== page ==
At the same time Dahl relishes the disgusting. He makes great play of a child's pleasure in making the flesh creep. Thus we are cajoled into reacting against sentimentality:
It is only when the parents begin telling us about the brilliance of their revolting offspring that we start shouting "Bring us a basin! We're going to be sick!"
There is palpable pleasure in such an exaggerated feeling. The Twits' revolting habits are described in lurid detail. The idea of crunching the bones of young children returns as a theme again and again:
I'm off to find a yummy child for lunch. Keep listening and you'll hear the bones go crunch.
He cannot resist reiterating, with glee, the pleasures of the revolting.
I'll bet if you saw a fat juicy little child paddling in the water over there at this very moment you'd gulp him up in one gollop.
When the Enormous Crocodile at last meets his match it ends up being swung round and round and being thrown into the sun - "And he was sizzled up like a sausage!"
All harmless fun? One of the pervasive features of Dahl's books is the sense of manic drive coupled with a delight in the nastiness of human beings. The books are, in fact, driven by half- disguised anger. This might seem like a righteous anger at injustice but is a deeper seated outcry at the human condition.
The parents of James (of The Giant Peach) are quickly disposed of:
Their troubles were over in a jiffy. They were dead and gone in 35 seconds flat.
This leaves others to deal with unhappiness as best they can; in the shape of a world full of men "as nasty and mean . . . as any you could meet". Dahl talks of the life of a writer as "absolute hell", where he lives in "a world of fear". This is not just the fear of running out of ideas but of a deep sense of injustice and anger.
Behind the humour the books convey great conflict. They are about overcoming authority, with rebellion emerging out of a sophisticated conspiracy. The themes depend on "us" against "them".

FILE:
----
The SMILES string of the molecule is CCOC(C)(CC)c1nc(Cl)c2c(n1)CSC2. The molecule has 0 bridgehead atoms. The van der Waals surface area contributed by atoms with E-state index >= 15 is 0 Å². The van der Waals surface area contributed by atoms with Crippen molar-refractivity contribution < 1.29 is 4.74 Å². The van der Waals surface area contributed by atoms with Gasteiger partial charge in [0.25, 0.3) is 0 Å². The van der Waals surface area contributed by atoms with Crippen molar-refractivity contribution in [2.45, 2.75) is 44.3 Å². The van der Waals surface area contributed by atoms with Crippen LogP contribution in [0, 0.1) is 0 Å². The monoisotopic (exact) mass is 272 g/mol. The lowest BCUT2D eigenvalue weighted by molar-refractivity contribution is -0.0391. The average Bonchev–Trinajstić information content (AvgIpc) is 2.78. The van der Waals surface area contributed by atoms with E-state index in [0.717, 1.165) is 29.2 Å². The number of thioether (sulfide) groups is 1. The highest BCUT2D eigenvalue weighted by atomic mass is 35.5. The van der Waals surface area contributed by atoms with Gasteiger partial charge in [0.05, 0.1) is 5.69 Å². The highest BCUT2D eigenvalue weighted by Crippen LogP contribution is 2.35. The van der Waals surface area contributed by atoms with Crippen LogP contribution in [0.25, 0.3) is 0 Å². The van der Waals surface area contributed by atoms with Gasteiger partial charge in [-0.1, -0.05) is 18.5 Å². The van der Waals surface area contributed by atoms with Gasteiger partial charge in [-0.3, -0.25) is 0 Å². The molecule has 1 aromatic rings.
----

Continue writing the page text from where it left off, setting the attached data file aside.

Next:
"Them" is both no one in particular and everyone. The hatred derives from a sense of revenge and punishment:
punishing one or both of them each time they were beastly to her made her life more or less bearable.
Dahl himself is aware of this fascination with pain, even if it is of an exaggerated kind. In his autobiography Boy he writes
you will be wondering why I lay so much emphasis upon school beatings in these pages. The answer is that I cannot help it . . . I have never got over it.
The abiding sense of anger and shame and the grievance against Dr Coggan, later the Archbishop of Canterbury, for relishing inflicting pain on pupils, is palpable. The whole book, however, is full of pain, of boils and scalpels, and canings and humiliations, either suffered or directed against others.
At first sight the manic energy of Dahl seems quite simple and unselfconscious. But it is driven by something deeper . . . When we recognise that children enjoy all the relish of exaggeration we should not forget why this should be so. The pain that Dahl expresses is recognised by his readers because they also share it. Whereas Enid Blyton seeks escape from trauma by creating a perfect, safe and ordered world, Dahl rushes into a wild alternative set of images that use anger as a means of overcoming suffering.
Cedric Cullingford is the author of `Children's Literature and Its Effects' (Cassell, pounds 45/pounds 15.99)